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Ask the RD: What Are Ancient Grains?

Answers to questions about the nutritional value of ancient grains.

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What are ancient grains, and why are they “ancient”? Are they more nutritious than regular grains?


Ancient grains have not been hybridized or modified in hundreds of years. Farro, spelt, emmer, einkorn and khorasan, for example, are varieties of wheat that have remained unchanged from ancient times.

One reason ancient grains are thought to be more nutritious is that we usually eat them as whole grains. Whole grains are more nutritious because they include the bran, germ and endosperm of the grain, while refined grains have the bran and germ removed. Bran is rich in fiber and phytochemicals, and the germ contains healthy fats as well as vitamins and minerals. Think brown rice (whole grain) versus white rice (refined grain). Eating whole grains rather than refined grains reduces the risk of type 2 diabetes, cardiovascular disease and colon cancer (Bordoni et al. 2017).

Compared with modern wheat, ancient wheat varieties
have been shown in some small studies to reduce symptoms of irritable bowel syndrome (Sofi et al. 2014) and nonceliac gluten sensitivity (Bordoni 2017) and to lower the risk of cardiovascular disease (Sereni et al. 2017). Possible explanations for these differences include higher levels of some vitamins, minerals, polyphenols and other anti­oxidant phytochemicals and/or changes in gut bacteria.

Ancient grains add variety to the diet, so why not replace refined grains with them?

Here are a few to try:

    • Khorasan wheat (or KAMUT®) is a large wheat relative that originated in the Middle East. It is probably the best-studied ancient grain.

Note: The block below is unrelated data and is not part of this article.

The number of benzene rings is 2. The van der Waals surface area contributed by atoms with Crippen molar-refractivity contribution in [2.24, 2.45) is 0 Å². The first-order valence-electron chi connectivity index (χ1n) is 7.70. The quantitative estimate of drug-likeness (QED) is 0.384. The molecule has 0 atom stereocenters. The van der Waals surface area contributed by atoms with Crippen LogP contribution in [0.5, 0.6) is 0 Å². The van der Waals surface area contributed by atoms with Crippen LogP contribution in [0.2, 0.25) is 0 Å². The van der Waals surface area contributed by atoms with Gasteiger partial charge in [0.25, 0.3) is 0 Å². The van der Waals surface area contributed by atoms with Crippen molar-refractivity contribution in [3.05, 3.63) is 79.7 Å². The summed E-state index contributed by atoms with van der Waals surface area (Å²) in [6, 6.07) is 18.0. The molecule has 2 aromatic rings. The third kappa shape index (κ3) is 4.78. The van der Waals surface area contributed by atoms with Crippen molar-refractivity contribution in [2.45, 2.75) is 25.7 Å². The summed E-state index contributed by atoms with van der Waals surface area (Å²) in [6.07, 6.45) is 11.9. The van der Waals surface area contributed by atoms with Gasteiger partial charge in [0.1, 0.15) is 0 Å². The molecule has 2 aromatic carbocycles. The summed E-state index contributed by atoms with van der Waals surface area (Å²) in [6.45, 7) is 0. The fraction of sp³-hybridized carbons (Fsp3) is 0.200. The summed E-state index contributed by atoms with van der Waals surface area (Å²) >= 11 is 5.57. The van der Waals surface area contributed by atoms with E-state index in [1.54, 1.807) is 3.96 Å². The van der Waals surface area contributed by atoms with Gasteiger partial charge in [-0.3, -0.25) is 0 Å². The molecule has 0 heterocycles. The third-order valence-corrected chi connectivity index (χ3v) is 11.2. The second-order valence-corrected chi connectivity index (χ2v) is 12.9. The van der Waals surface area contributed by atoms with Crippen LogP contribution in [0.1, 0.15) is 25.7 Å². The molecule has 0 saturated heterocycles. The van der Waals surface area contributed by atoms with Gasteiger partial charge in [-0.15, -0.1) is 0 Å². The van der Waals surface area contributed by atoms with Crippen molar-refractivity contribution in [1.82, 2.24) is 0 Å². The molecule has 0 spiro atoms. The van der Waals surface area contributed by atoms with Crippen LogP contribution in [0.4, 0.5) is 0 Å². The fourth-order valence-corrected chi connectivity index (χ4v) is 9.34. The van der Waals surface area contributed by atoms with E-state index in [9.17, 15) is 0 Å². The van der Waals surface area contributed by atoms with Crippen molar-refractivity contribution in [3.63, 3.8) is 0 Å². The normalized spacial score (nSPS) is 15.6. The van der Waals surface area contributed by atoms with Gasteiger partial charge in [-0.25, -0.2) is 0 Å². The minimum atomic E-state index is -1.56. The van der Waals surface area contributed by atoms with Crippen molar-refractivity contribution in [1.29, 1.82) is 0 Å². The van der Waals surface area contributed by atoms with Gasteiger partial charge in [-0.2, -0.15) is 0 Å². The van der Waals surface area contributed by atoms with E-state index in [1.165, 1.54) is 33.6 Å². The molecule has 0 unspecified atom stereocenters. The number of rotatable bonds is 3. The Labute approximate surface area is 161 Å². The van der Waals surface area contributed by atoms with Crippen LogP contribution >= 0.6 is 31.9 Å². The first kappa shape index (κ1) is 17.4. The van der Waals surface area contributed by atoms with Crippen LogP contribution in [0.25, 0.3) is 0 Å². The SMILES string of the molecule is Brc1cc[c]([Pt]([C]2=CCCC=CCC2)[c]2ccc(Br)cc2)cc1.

• Freekeh is wheat harvested while still green, then roasted and cracked. It makes a terrific salad or grain bowl when mixed with cooked or raw vegetables, vinaigrette, and a sprinkle of feta.


    • Millet looks a bit like quinoa but has a milder flavor and bright yellow color. Try cooked millet as your breakfast cereal instead of oat┬¡meal, with a drizzle of honey.


  • Tef is a tiny, very nutritious gluten-free grain that is widely used in Ethiopia to make injera, a spongy, sourdough pancake-type of bread. You can cook tef like rice to eat with vegetables, meats or fish.


Bordoni, A., et al. 2017. Ancient wheat and health: A legend or the reality? A review on KAMUT khorasan wheat. International Journal of Food Sciences and Nutrition, 68 (3), 278–86.

Sereni, A., et al. 2017. Cardiovascular benefits from ancient grain bread consumption: Findings from a double-blinded randomized crossover intervention trial. International Journal of Food Sciences and Nutrition, 68 (1), 97–103.

Sofi, F., et al. 2014. Effect of Triticum turgidum subsp. turanicum wheat on irritable bowel syndrome: A double-blinded randomised dietary intervention trial. British Journal of Nutrition, (111), 1992–99.

Sanna Delmonico, MS, RDS, CHES

"Sanna Delmonico, MS, RDN, CHE, is an associate professor at the Culinary Institute of America where she teaches food safety and nutrition. She previously led programming for the CIA Healthy Kids Collaborative and the CIA-Harvard Healthy Kitchens, Healthy Lives Continuing Medical Education Conference. Prior to joining the CIA, she was an instructor at Santa Rosa Junior College where she co-coordinated the dietetic technician program. Sanna develops delicious, seasonal recipes and writes about food and nutrition for publications, including IDEA Fitness Journal. She lives in Napa, California, and is a home winemaker."

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